Robert Altman's bleakly beautiful, revisionist 1971 western, the all-too-rarely-revived "McCabe & Mrs. Miller," starring Warren Beatty and Julie Christie, is getting a big-screen appearance at 7:30 p.m. Wednesday at the Laemmle Ahrya Fine Arts Theater in Beverly Hills.
The screening is a tribute to the film's cinematographer, Vilmos Zsigmond, who died this year and whose other works include "The Deer Hunter," "Deliverance" and the film that won him an Oscar, "Close Encounters of the Third Kind."
A Q&A after the screening, moderated by Los Angeles Film Critics Assn. President Stephen Farber, will include "McCabe" costars Keith Carradine and William Devane and Altman's widow, Kathryn Altman.
Movie recommendations from critic Kenneth Turan and other reviewers.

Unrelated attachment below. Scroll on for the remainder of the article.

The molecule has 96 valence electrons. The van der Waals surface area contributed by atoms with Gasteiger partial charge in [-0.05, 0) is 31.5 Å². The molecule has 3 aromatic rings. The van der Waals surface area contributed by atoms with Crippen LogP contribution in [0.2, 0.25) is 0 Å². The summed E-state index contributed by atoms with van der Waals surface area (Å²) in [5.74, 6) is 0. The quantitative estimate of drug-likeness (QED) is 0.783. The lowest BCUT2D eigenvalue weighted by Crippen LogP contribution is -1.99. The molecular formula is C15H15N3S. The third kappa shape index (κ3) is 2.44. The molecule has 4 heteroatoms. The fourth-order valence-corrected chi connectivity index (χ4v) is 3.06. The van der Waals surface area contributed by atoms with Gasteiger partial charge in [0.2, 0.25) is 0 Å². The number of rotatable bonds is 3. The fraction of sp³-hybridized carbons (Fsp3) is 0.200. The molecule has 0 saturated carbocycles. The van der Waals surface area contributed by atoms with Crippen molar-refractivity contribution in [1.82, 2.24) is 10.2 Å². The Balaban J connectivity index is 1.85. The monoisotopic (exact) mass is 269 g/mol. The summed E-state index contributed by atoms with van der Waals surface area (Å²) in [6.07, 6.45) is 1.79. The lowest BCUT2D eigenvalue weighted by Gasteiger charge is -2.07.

Impeccably directed by
Impeccably acted by Cate Blanchett and Rooney Mara as two women in love, with an exquisite look captured by cinematographer Ed Lachman,
In the hands of director
It is antic and unexpected as well as homiletic, rife with subversive elements, wacky critters and some of the most beautiful landscapes ever seen in a computer-animated feature. (Kenneth Turan) PG.
Brie Larson excels in a film able to give full weight to both sides of the emotional equation as it tells the story of a young woman imprisoned for years in a tiny shed and the young son who was born to her there and knows no other world. (Kenneth Turan) R.
The saga of how the Boston Globe won a Pulitzer Prize in 2003 for uncovering sexual abuse by Catholic priests, the film is mightily impressive not only because of the importance of the story it tells but also because of how much effort and skill went into bringing it to the screen. (Kenneth Turan) R.
Denmark's best foreign language Oscar finalist is a film done exactly right about a situation gone horribly wrong. Like Susanne Brier's taut 2004 "Brothers," it's a superb drama dealing with personal damage resulting from Denmark's troop deployment as peacekeepers in Afghanistan. (Kenneth Turan) R.